As wine enthusiasts, we are always eager to discover more wines and explore exciting new wine regions. Today we are happy to raise a glass to the exceptional Serbian wine of Prokupac. The celebration of this red Serbian grape started in 2016, with Serbian winemakers, restaurants, and other businesses sharing discounts, pairing suggestions, and educating on this autochthonous variety.
Now Serbia has a fascinating wine story, and as Sarah Souli enthusiastically writes in her Travel & Leisure article, “In the 19th century, Serbia was one of the most important winemaking areas of the Austro-Hungarian Empire”. She also gives great recommendations on her favorite wineries like Vinarija Raj, Francuska Vinarija, Manastir Bukovo, and more.
The History of Wine in Serbia
Serbia is part of the Balkan region, and the mild climate means indigenous and international grape varieties can be easily grown here. According to a Reuters article, many believe that Roman Emperor Marcus Aurelius Probus began planting vineyards in the northern regions of Serbia.
Around the 6th century AD, Serbian people were beginning to accept winemaking practices when Christianity was introduced. It wasn’t until the 12th century that Serbian monasteries started producing substantial wine in the region. However, in the 14th century, the Ottoman Empire tried to destroy the Serbian vineyards based on the tenants of Islam, which prohibits the consumption of alcohol.
The Serbian people moved north to escape, and they took their wine and winemaking practices with them. Through many empires and a bad Phylloxera infestation in the 1800s, Serbian varietals endured.
The region’s winemaking practices brought a blend of international and indigenous varieties. After world wars and instability, the early 21st century brought an influx of Serbian winemakers who wanted to revive the old ways and local types to create better quality, artisanal wine varietals that were more true to its Serbian origins.
For more historic facts on Prokupac Wine, Sofia Adventures has a great guide.
The Zupa Region
The region of Zupa has crowned Prokupac as the King of Zupa, the wine variety most popular in the area (it is similar to that of the Bordeaux and Napa Valley regions). Throughout history, this region made wines for dynasties and generations of clergy. The town of Aleksandrovac is home to 3,000 hectares of vineyards, the largest wine region in the country. They host a wine festival that features a more laid-back, fair-like atmosphere every September – complete with grape stomping and a wine fountain. You can learn more about the festivities here.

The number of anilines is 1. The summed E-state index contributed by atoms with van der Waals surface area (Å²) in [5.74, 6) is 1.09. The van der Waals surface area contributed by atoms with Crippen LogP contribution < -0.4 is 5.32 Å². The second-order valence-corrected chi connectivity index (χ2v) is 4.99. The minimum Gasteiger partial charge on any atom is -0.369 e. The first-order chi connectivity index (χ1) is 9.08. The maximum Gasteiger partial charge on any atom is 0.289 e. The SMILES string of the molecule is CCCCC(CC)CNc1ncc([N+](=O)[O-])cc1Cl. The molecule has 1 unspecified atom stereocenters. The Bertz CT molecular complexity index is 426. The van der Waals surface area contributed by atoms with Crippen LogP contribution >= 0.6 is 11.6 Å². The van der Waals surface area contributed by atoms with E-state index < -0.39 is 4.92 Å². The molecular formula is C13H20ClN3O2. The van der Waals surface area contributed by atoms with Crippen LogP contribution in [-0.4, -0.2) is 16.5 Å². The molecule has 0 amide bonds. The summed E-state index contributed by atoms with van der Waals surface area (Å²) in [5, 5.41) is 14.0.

What to Expect from a Good Prokupac
Exotic Wine Travel spent time in Serbia checking out the wine scene and found that Prokupac comes in three main styles:
- Modern – grown on a trellis and wire from younger vines
- Traditional-made from older bush vines in Zupa
- Blends – Prokupac wines blended with a more significant proportion of other red grapes
It also showcases Dr. Matthew Horkey’s list of 8 Prokupac wines to try.
One of the most highly recommended Serbian wines from Wine Sofa is the Budimir Sub Rosa 2009. It is a 60% Prokupac, 40% Cabernet Sauvignon and sourced from vines that are more than 100 years old. This wine has a bright and lively essence, with blackberry, plum jam, rosehip, and sweet spice notes.
Our favorite wine mentioned is the Doja Prokupac 2015 – the white pepper, clove, and sweet spice sound like a perfect wine to feature at a fall dinner with some roasted lamb or a stew recipe. The Yotta Prokupac is also an excellent choice.
The genetics of Prokupac has not been entirely determined, but it has been suggested that it is a parent of Turkey’s Papazkarası.
Prolong Your Prokupac Adventures
The world, according to wine, is a vast and exciting place. Wherever your wine journeys take you, be sure to bring the Vinloq Slow Decanting™ and Wine Preservation System along.